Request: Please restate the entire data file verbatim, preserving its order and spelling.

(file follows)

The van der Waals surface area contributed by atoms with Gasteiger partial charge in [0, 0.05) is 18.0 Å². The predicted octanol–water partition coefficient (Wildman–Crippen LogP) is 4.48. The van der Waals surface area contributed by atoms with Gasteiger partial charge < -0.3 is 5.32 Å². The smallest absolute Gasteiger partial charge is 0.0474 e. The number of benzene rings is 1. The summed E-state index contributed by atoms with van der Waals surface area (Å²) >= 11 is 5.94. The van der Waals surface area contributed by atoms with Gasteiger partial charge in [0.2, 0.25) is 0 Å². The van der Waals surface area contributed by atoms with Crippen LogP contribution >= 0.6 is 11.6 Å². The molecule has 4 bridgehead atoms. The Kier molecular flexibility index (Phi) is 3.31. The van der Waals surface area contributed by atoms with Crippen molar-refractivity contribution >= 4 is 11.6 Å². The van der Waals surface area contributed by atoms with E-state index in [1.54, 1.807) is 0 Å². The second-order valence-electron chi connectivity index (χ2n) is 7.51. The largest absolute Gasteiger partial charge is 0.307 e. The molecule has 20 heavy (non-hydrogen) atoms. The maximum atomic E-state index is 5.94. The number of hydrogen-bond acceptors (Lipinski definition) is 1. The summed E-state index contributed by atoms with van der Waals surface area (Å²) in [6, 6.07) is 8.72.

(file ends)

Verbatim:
The van der Waals surface area contributed by atoms with Gasteiger partial charge in [0, 0.05) is 18.0 Å². The predicted octanol–water partition coefficient (Wildman–Crippen LogP) is 4.48. The van der Waals surface area contributed by atoms with Gasteiger partial charge < -0.3 is 5.32 Å². The smallest absolute Gasteiger partial charge is 0.0474 e. The number of benzene rings is 1. The summed E-state index contributed by atoms with van der Waals surface area (Å²) >= 11 is 5.94. The van der Waals surface area contributed by atoms with Gasteiger partial charge in [0.2, 0.25) is 0 Å². The van der Waals surface area contributed by atoms with Crippen LogP contribution >= 0.6 is 11.6 Å². The molecule has 4 bridgehead atoms. The Kier molecular flexibility index (Phi) is 3.31. The van der Waals surface area contributed by atoms with Crippen molar-refractivity contribution >= 4 is 11.6 Å². The van der Waals surface area contributed by atoms with E-state index in [1.54, 1.807) is 0 Å². The second-order valence-electron chi connectivity index (χ2n) is 7.51. The largest absolute Gasteiger partial charge is 0.307 e. The molecule has 20 heavy (non-hydrogen) atoms. The maximum atomic E-state index is 5.94. The number of hydrogen-bond acceptors (Lipinski definition) is 1. The summed E-state index contributed by atoms with van der Waals surface area (Å²) in [6, 6.07) is 8.72.